These questions go deep this week Rory. Your getting us to open up our souls — haha. I’d say validation is pretty darn important to me but not a requirement for me to create. I greatly appreciate a comment or review (or that very rare of rarities and actual sold book). It energizes me and feeds my soul. But I can work with validation in small doses. One insightful response is enough to keep me going. I think I would still create even with no feedback, but probably not as often.

What is it you would have liked to have been asked about your life but have yet to be?
I don’t know how to answer this one. If I have something to share I feel able to share. I guess I wouldn’t mind being asked someday how I managed to become a globally renowned author…but that answer kinda busts my answer to the previous question. So I guess there really isn’t any answer for this question.

Thanks Rory for the interesting questions once again. I look forward to reading everyone’s responses.

Be well,



  1. I loved reading this Monty and getting a glimpse of the person behind the pen (or keyboard). I especially enjoyed your recycling answer. It’s very interesting that recycling is mandatory in Shanghai. I wish it was here too. It’s a good point about knowing the guidelines in different places. Our Ontario government is working on harmonizing recycling programs across the province. Time will tell if they succeed.

    Liked by 1 person

    1. Monty Vern says:

      Shanghai went to mandatory recycling several years ago. They converted the entire city from the waste facilities to the trucks all the way to the community bins. It was quite impressive. Gone were the old garbage trucks and their was a whole new fleet of smaller trucks each dedicated to their respective pick-up charge. We have commingled recyclables, kitchen scraps, and residuals as the basic groups. For recyclables their are also hazardous waste and some other speciality items that I’m less familiar. It’s not perfect, but it’s impressively good.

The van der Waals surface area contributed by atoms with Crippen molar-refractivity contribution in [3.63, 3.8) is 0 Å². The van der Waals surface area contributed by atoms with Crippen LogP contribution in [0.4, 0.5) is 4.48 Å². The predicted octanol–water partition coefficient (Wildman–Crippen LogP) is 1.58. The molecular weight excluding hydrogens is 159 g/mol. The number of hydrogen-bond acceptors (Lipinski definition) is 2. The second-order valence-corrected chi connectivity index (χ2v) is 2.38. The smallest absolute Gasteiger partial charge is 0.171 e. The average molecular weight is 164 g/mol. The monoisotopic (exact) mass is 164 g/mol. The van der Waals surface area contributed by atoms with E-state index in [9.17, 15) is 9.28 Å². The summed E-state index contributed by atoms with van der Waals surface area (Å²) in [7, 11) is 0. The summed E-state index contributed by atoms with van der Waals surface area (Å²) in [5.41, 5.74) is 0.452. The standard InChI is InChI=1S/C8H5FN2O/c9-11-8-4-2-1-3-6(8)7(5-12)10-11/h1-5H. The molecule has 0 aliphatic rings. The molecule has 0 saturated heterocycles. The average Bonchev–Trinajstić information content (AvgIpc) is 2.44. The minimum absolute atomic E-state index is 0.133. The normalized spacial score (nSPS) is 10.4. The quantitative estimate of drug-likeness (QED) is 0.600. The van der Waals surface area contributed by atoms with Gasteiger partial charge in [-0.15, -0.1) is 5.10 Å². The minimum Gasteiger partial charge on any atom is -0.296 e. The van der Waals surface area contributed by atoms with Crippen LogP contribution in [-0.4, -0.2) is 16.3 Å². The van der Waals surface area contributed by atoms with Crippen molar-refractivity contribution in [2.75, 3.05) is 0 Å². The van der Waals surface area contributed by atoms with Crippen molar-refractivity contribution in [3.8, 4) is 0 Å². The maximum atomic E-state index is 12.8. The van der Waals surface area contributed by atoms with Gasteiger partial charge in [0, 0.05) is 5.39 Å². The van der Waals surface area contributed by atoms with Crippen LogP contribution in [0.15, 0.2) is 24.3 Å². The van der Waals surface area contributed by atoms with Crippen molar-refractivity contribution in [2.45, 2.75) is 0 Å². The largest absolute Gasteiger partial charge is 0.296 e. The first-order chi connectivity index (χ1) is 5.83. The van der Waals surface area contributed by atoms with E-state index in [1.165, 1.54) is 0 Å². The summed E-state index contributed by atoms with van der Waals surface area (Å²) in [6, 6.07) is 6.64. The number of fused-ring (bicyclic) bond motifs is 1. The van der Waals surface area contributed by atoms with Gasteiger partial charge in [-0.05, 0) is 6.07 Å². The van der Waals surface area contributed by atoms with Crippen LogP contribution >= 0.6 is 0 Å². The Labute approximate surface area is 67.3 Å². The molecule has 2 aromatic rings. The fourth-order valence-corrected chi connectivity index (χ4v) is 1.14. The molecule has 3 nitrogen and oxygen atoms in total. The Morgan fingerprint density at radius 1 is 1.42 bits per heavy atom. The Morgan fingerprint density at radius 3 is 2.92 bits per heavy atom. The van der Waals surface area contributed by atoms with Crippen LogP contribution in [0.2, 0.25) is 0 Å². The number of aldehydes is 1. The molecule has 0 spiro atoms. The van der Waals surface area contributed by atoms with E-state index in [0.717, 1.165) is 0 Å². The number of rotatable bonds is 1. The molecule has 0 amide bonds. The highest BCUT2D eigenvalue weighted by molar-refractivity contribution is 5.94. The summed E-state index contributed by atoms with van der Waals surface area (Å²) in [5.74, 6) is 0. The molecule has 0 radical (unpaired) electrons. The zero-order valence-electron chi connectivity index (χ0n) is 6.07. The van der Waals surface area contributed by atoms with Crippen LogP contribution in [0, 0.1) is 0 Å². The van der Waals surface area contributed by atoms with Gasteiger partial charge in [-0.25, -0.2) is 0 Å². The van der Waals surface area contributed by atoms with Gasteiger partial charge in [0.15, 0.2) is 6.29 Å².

Liked by 1 person

      1. Wow that is really amazing, Monty. Our region has a very well-developed recycling program, too, but nothing like that. (In fact, the blue recycling bins were invented here!) It’s one of the reasons I’m a bit skeptical of the new provincial system which is being phased in and will hit our area next year. We’ll see how it goes.

        Liked by 1 person

  2. I wish we Did recycle here, more. They used to have separate bins and pick ups for that, but I guess it depends on where you live.

    Liked by 1 person

    1. Monty Vern says:

      Yes, very dependent on local laws and capabilities .


  3. murisopsis says:

    Love the answer to Q#2. Practice does make perfect!


  4. Good morning from me to you Monty and appologies for my delay, but l am here now.

    Interesting answers, l was fascinated with the recycling in Shanghai however so many other countries are so better prepared for it, but l have read years ago like you that the plastic industry finances recycling industry and l see this happen in so many industries these days, a case of robbing Peter to Poison Paul to Help Peter.

    I agree, writing daily is not only good medicine but a great way to keep your hands and mind able.

    I remember being asked Q9 in an interview in my thirties and l sat there and thought ‘How am l supposed to answer that question. I responded with, “What would you answer this question with because each person’s life is different to the next, how can l know if something hasn’t been asked if it has yet to be asked by you? So l guess the answer to your question is “This question.” I got the job as a recruitment profiler.

    Good answers my friend, received with thanks and wishing you a lovely day 🙂

    Liked by 1 person

    1. Monty Vern says:

      Haha – smart answer to Q9! I understand why you got the job :-). Never a need to apologize. I appreciate the dialogue we have — no matter for the timing.

      Liked by 1 person